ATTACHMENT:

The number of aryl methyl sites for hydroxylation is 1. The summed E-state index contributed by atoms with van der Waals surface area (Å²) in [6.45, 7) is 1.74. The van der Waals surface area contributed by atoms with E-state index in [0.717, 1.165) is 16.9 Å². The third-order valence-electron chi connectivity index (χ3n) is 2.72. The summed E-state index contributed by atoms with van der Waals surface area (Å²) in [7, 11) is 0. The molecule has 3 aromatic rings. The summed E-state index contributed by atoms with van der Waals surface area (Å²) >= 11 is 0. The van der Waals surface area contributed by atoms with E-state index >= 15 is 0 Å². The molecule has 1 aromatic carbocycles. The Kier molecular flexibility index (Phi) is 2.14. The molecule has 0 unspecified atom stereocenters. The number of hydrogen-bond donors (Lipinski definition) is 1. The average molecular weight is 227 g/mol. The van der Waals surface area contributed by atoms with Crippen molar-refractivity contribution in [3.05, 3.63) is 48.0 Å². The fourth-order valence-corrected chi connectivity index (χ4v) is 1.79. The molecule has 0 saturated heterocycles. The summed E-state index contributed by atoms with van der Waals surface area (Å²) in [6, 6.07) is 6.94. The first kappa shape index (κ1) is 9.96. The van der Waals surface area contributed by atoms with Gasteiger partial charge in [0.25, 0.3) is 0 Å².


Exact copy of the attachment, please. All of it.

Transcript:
The number of aryl methyl sites for hydroxylation is 1. The summed E-state index contributed by atoms with van der Waals surface area (Å²) in [6.45, 7) is 1.74. The van der Waals surface area contributed by atoms with E-state index in [0.717, 1.165) is 16.9 Å². The third-order valence-electron chi connectivity index (χ3n) is 2.72. The summed E-state index contributed by atoms with van der Waals surface area (Å²) in [7, 11) is 0. The molecule has 3 aromatic rings. The summed E-state index contributed by atoms with van der Waals surface area (Å²) >= 11 is 0. The van der Waals surface area contributed by atoms with E-state index >= 15 is 0 Å². The molecule has 1 aromatic carbocycles. The Kier molecular flexibility index (Phi) is 2.14. The molecule has 0 unspecified atom stereocenters. The number of hydrogen-bond donors (Lipinski definition) is 1. The average molecular weight is 227 g/mol. The van der Waals surface area contributed by atoms with Crippen molar-refractivity contribution in [3.05, 3.63) is 48.0 Å². The fourth-order valence-corrected chi connectivity index (χ4v) is 1.79. The molecule has 0 saturated heterocycles. The summed E-state index contributed by atoms with van der Waals surface area (Å²) in [6, 6.07) is 6.94. The first kappa shape index (κ1) is 9.96. The van der Waals surface area contributed by atoms with Gasteiger partial charge in [0.25, 0.3) is 0 Å².